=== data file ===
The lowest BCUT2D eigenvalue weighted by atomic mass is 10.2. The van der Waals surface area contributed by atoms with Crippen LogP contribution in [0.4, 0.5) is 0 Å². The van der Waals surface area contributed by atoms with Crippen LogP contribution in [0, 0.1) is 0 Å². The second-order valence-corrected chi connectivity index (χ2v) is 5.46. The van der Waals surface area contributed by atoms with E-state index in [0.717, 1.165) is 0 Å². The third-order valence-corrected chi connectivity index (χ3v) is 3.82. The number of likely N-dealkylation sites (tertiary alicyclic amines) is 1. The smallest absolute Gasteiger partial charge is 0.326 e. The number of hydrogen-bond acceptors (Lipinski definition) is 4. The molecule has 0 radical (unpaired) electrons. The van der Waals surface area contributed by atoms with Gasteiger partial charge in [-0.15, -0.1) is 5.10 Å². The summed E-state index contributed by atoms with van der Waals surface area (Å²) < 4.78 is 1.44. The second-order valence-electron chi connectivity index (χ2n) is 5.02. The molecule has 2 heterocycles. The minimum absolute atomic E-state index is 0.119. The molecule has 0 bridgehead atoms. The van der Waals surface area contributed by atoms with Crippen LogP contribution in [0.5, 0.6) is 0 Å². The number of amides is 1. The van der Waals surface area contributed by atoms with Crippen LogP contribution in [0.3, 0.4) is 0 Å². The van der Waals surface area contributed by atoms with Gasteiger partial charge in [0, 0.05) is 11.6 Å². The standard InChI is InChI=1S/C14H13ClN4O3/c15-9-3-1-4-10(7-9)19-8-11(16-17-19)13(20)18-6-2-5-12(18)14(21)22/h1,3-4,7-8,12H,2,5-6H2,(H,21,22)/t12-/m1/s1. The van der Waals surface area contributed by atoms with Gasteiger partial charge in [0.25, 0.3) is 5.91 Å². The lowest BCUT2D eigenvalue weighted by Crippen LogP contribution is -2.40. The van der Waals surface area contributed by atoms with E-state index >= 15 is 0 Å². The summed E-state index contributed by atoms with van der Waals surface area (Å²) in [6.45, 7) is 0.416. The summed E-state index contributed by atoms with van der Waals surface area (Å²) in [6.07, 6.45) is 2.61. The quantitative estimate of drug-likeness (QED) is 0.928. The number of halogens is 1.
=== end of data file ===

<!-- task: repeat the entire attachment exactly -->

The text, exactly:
The lowest BCUT2D eigenvalue weighted by atomic mass is 10.2. The van der Waals surface area contributed by atoms with Crippen LogP contribution in [0.4, 0.5) is 0 Å². The van der Waals surface area contributed by atoms with Crippen LogP contribution in [0, 0.1) is 0 Å². The second-order valence-corrected chi connectivity index (χ2v) is 5.46. The van der Waals surface area contributed by atoms with E-state index in [0.717, 1.165) is 0 Å². The third-order valence-corrected chi connectivity index (χ3v) is 3.82. The number of likely N-dealkylation sites (tertiary alicyclic amines) is 1. The smallest absolute Gasteiger partial charge is 0.326 e. The number of hydrogen-bond acceptors (Lipinski definition) is 4. The molecule has 0 radical (unpaired) electrons. The van der Waals surface area contributed by atoms with Gasteiger partial charge in [-0.15, -0.1) is 5.10 Å². The summed E-state index contributed by atoms with van der Waals surface area (Å²) < 4.78 is 1.44. The second-order valence-electron chi connectivity index (χ2n) is 5.02. The molecule has 2 heterocycles. The minimum absolute atomic E-state index is 0.119. The molecule has 0 bridgehead atoms. The van der Waals surface area contributed by atoms with Crippen LogP contribution in [0.5, 0.6) is 0 Å². The number of amides is 1. The van der Waals surface area contributed by atoms with Crippen LogP contribution in [0.3, 0.4) is 0 Å². The van der Waals surface area contributed by atoms with Gasteiger partial charge in [0, 0.05) is 11.6 Å². The standard InChI is InChI=1S/C14H13ClN4O3/c15-9-3-1-4-10(7-9)19-8-11(16-17-19)13(20)18-6-2-5-12(18)14(21)22/h1,3-4,7-8,12H,2,5-6H2,(H,21,22)/t12-/m1/s1. The van der Waals surface area contributed by atoms with Gasteiger partial charge in [0.25, 0.3) is 5.91 Å². The lowest BCUT2D eigenvalue weighted by Crippen LogP contribution is -2.40. The van der Waals surface area contributed by atoms with E-state index >= 15 is 0 Å². The summed E-state index contributed by atoms with van der Waals surface area (Å²) in [6.45, 7) is 0.416. The summed E-state index contributed by atoms with van der Waals surface area (Å²) in [6.07, 6.45) is 2.61. The quantitative estimate of drug-likeness (QED) is 0.928. The number of halogens is 1.